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Writer Patrick Gaffey explains why Boris Johnson’s resignation will mean nothing if the system that allows his behaviour is not changed.

Prime Minister Boris Johnson faces perhaps his biggest threat since taking power, after admitting to attending an illegal party in May 2020, ignoring his government’s lockdown regulations on a day when 103 British people died of Covid-19. The shameless elitism, flaunted in the face of those who suffered tragedy throughout the pandemic, has led to calls for him to resign. Labour leader Keir Starmer said: “The only question is: will the British public kick him out, will his party kick him out, or will he do the decent thing and resign?” A number of figures within the Conservative Party, such as Scottish leader Douglas Ross, have joined the chorus.

For those of us who have adhered to Covid-19 regulations, this event was unacceptable, and a resignation from Johnson should be welcomed. However, calls from the opposition for the Prime Minister to leave office, without any long-term plans afterwards, are weak and fatalistic. Johnson’s resignation may offer catharsis to the millions whose lives he has damaged, but it would do nothing to combat the Party and system which brought him to power in the first place. In the best-case scenario of Starmer’s Labour and the Tory rebels, Johnson would simply step aside and allow someone else from the cesspit of corruption that is the Conservative Party to take over.

A focus on powerful individuals over all-powerful systems will not and can not improve this situation. The sentiment behind calls for Johnson to resign is similar to that which drove the failed attempt to impeach American president Donald Trump in early 2020. If this manoeuvre had succeeded, Trump’s Vice President and Cabinet would have remained intact, continuing to impose exactly the same policies as he would have. As veteran journalist Chris Hedges wrote at the time: “Impeachment is about cosmetics. It is about replacing the public face of empire with a political mandarin […] who will carry out the same suicidal policies with appropriate regal decorum.”

"The sentiment behind calls for Johnson to resign is similar to that which drove the failed attempt to impeach American president Donald Trump in early 2020."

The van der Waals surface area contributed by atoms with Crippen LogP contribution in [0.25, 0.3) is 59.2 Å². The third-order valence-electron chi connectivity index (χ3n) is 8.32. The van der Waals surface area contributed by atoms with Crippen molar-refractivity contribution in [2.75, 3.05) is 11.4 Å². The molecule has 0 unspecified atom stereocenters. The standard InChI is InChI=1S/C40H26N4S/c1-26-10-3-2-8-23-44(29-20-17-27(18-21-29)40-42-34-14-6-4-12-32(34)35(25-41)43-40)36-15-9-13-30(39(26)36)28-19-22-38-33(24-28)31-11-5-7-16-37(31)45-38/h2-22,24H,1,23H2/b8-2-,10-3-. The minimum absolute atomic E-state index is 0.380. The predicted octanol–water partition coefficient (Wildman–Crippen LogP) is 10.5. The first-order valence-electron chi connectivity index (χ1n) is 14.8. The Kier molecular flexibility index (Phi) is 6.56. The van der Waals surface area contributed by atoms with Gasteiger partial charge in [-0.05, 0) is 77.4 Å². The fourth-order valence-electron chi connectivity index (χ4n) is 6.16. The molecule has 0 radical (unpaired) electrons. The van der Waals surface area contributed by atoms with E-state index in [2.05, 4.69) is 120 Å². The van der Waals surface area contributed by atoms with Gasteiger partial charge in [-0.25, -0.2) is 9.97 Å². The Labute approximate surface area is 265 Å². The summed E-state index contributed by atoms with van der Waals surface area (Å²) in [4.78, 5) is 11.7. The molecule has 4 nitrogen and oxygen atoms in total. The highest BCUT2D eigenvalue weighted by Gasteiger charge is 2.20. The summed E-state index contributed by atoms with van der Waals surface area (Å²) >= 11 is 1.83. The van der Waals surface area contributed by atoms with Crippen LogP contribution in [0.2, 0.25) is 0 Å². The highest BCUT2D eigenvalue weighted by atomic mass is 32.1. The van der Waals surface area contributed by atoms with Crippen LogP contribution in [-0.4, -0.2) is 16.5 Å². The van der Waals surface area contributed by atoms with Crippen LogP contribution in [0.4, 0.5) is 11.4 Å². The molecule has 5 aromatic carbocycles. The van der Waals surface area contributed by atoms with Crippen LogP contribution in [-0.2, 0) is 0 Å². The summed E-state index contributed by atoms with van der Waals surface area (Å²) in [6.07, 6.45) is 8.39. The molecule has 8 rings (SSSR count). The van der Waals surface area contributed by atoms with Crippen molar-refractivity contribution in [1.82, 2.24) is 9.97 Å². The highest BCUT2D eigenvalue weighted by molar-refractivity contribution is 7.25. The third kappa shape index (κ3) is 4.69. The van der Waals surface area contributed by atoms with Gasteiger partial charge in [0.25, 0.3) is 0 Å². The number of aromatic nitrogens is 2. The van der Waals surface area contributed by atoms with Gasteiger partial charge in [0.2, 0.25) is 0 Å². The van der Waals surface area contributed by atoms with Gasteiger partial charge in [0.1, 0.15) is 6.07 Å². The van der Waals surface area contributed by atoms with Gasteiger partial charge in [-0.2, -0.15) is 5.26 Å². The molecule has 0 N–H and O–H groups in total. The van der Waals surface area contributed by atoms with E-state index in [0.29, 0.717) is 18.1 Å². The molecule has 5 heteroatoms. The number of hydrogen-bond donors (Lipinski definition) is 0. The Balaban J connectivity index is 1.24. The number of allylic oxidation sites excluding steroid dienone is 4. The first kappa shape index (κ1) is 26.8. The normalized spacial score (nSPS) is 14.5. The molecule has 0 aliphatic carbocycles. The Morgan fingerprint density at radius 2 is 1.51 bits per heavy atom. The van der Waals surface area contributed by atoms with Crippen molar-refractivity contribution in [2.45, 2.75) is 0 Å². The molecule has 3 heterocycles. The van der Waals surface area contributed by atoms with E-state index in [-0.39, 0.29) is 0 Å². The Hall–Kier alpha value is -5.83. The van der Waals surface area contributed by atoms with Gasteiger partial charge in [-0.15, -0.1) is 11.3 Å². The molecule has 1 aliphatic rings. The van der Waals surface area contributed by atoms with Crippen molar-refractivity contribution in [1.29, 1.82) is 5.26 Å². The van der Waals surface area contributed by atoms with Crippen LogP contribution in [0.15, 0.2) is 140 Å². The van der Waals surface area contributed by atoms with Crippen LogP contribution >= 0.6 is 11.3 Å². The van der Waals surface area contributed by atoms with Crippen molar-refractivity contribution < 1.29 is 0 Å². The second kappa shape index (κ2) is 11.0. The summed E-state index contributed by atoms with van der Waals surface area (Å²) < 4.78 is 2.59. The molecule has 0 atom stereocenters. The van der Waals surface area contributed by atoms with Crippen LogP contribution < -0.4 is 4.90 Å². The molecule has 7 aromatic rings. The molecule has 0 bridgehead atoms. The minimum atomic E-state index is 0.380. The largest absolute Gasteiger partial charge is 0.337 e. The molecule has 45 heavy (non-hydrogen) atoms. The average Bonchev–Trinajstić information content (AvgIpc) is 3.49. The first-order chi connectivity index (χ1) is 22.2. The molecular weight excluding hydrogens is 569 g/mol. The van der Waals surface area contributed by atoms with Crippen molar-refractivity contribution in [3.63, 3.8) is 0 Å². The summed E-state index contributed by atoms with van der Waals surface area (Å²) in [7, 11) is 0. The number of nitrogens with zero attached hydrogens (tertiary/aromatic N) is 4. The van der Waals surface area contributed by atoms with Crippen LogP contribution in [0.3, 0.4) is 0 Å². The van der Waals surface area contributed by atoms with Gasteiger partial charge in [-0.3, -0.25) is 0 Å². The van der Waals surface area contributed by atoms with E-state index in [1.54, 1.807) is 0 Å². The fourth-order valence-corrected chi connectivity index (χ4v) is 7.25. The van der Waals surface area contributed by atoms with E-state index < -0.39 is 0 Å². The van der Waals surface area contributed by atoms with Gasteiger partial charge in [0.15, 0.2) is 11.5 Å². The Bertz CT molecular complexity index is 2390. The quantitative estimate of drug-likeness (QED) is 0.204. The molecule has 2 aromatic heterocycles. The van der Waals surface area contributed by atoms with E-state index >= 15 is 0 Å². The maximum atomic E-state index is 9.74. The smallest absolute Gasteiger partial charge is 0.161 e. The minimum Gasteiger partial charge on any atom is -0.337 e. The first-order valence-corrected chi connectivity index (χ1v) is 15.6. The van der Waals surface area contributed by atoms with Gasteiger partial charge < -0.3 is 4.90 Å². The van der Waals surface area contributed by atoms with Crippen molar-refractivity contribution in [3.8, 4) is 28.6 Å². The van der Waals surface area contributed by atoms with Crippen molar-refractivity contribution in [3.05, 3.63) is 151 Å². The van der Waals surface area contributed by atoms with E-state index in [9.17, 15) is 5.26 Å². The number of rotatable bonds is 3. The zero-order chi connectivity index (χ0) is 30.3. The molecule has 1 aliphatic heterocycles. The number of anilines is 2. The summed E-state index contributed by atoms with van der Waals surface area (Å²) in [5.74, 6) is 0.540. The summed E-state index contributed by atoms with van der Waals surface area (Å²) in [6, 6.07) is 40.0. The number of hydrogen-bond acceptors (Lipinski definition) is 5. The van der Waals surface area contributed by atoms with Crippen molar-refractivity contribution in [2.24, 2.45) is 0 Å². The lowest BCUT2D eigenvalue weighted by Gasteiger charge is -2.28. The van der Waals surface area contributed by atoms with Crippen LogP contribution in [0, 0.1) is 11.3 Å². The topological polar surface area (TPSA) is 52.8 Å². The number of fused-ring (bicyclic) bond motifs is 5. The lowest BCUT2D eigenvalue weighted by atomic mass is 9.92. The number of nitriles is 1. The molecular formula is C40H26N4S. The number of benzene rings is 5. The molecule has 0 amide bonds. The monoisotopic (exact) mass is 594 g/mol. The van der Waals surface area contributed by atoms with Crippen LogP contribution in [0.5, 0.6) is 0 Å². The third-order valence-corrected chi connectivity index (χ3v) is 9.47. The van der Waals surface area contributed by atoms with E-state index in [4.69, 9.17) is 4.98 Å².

Similarly, a Johnson resignation alone would offer nothing in the way of systematic change. Relying on the morality of the Conservative Party is a fool’s errand, made obvious by some of the contemptible rogues preparing to oust their leader. Johnny Mercer, the Conservative MP and former Secretary of State for Veterans, received support from some Johnson opponents when he chastised the party as a “humiliating” event which “does not reflect the majority of my colleagues”. He has positioned himself as a moral compass for the Party, guiding it away from corrupt elitism towards the light.

However, Mercer has some of the most ethically reprehensible views within electoral politics, as anyone with an interest in Ireland knows. He has consistently given his backing and protection to soldiers who massacred innocent men, women, and children on the streets of Ulster. When retired soldier Dennis Hutchings was put on trial for killing John Pat Cunningham, a disabled Tyrone man, Mercer flew to Belfast to support him. Mercer claims that he is simply showing support to veterans, strongly contested by Richard Rudkin, a soldier stationed in Derry and Belfast during the early years of the Troubles. He told me how critical he was of Mercer’s "view of the role played by the British army and treatment of the families fighting for Truth and Justice". He is a figure just as entangled in imperialism and self-promotion as Johnson or any of his allies. 

Johnson resigning would be a welcome gesture, but a meaningless one unless his party can be defeated electorally. The Conservative opportunists who oppose him today are the liars, frauds and war criminals of yesterday and tomorrow. If Starmer and the Tory rebels truly want to see change, the time is now to begin challenging and dismantling the systems which allowed these elitist attitudes to surge.


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